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Cultivation, identification, and application of arbuscular mycorrhizal fungi associated with date palm plants in Drâa-Tafilalet oasis

Hilali, Rania El; Symanczik, Sarah; Said, kinany El; Oehl, Fritz; Ouahmane, Lahcen and Bouamri, Lachid (2022) Cultivation, identification, and application of arbuscular mycorrhizal fungi associated with date palm plants in Drâa-Tafilalet oasis. Rhizosphere, 22 (100521), pp. 1-8.

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Document available online at: https://www.sciencedirect.com/science/article/abs/pii/S2452219822000519


Arbuscular mycorrhizal fungi (AMF) have been frequently reported as effective tools for alleviating environmental stresses and promoting plant growth and yield. In this study, we aimed to isolate, culture, and identify molecular and morphological AMF species associated with date palms and spontaneous plants present at eight sites in the arid agroecosystem of the Drˆaa-Tafilalet oasis of Morocco. We tested the capacity of AMF to colonize micropropagated date palm seedlings at their first acclimatization stage. Soil and root samples were collected to propagate indigenous AMF strains using trap culture techniques under greenhouse conditions and, at the same time, their root colonization potential was evaluated. We used freshly propagated spores to establish a collection of single spore-derived cultures. Morphological, microscopic, and molecular approaches were adopted to quantify AMF communities in the roots and rhizosphere and identify the recovered AMF species present at the eight sites. In an inoculation experiment, a micropropagated date palm was inoculated with a consortium of four cultured AMF strains, alone or in combination with synthetic fertilizer or compost. Our results showed that after two cycles of trap culturing, the frequency and intensity of AMF colonizing host plant roots significantly increased, exceeding 91% and 50%, respectively. Using three trap plant species and favorable growing conditions helped increase root colonization rates and AMF proliferation. AMF propagation resulted in the cultivation of 13 AMF strains. Molecular and morphological analyses revealed six different AMF species within our cultures: Pervetustus simplex, Claroideoglomus etunicatum, Albahypha drummondii, Septoglomus xanthium, Funneliformis mosseae, and Rhizoglomus irregulare. Results of the inoculation experiment revealed that root colonization was higher in treatments augmented with synthetic fertilizers than those supplemented with compost with 84.4% as against 46.7% and 26.1% as against 12.3%, respectively, for colonization frequency and intensity. In contrast, shoot length and stem diameter of date palms were significantly higher in treatments augmented with compost and AMF than that with synthetic fertilizers. Synthetic fertilizers might have been partially immobilized directly after application, limiting availability and resulting in lower growth performance of date palms. These findings indicated that date palm groves are a niche for efficient indigenous AMF strains that can colonize and enhance date palm growth at the early stages.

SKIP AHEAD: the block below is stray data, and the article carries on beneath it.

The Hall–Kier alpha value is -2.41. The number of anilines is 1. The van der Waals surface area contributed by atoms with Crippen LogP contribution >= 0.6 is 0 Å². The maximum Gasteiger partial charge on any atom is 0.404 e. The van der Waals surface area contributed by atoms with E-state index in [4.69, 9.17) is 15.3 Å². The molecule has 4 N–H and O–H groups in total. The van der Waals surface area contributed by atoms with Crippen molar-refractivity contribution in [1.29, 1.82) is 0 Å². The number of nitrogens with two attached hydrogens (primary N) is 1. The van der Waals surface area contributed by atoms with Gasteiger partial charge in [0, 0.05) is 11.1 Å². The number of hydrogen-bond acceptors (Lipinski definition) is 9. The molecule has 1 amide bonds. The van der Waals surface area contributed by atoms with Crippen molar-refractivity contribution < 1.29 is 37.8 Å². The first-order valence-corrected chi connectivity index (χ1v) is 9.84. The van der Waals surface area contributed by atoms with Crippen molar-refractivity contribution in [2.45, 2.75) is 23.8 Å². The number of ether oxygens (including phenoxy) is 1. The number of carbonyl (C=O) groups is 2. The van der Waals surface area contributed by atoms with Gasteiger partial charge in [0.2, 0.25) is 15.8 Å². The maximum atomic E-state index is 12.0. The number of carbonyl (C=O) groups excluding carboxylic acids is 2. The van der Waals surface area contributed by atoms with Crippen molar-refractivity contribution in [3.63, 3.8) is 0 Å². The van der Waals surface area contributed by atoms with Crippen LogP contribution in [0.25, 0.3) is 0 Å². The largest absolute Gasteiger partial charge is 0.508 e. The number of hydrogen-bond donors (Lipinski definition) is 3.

EPrint Type:Journal paper
Keywords:Arbuscular mycorrhizal fungi, Date palm, Identification, Inoculation, Oasis, Spontaneous plants, Abacus, FiBL10100
Agrovoc keywords:
date palms -> Phoenix dactylifera
arbuscular mycorrhiza
Subjects: Crop husbandry > Composting and manuring
Soil > Nutrient turnover
Crop husbandry > Crop health, quality, protection
Research affiliation: Switzerland > Agroscope > ACW - Research Centre Wädenswil
Switzerland > FiBL - Research Institute of Organic Agriculture Switzerland > Soil > Nutrient management
Related Links:https://www.fertiledatepalm.net, https://www.fibl.org/en/themes/projectdatabase/projectitem/project/1159
Deposited By: Forschungsinstitut für biologischen Landbau, FiBL
ID Code:44481
Deposited On:20 Sep 2022 12:16
Last Modified:17 Nov 2022 10:11
Document Language:English
Refereed:Peer-reviewed and accepted

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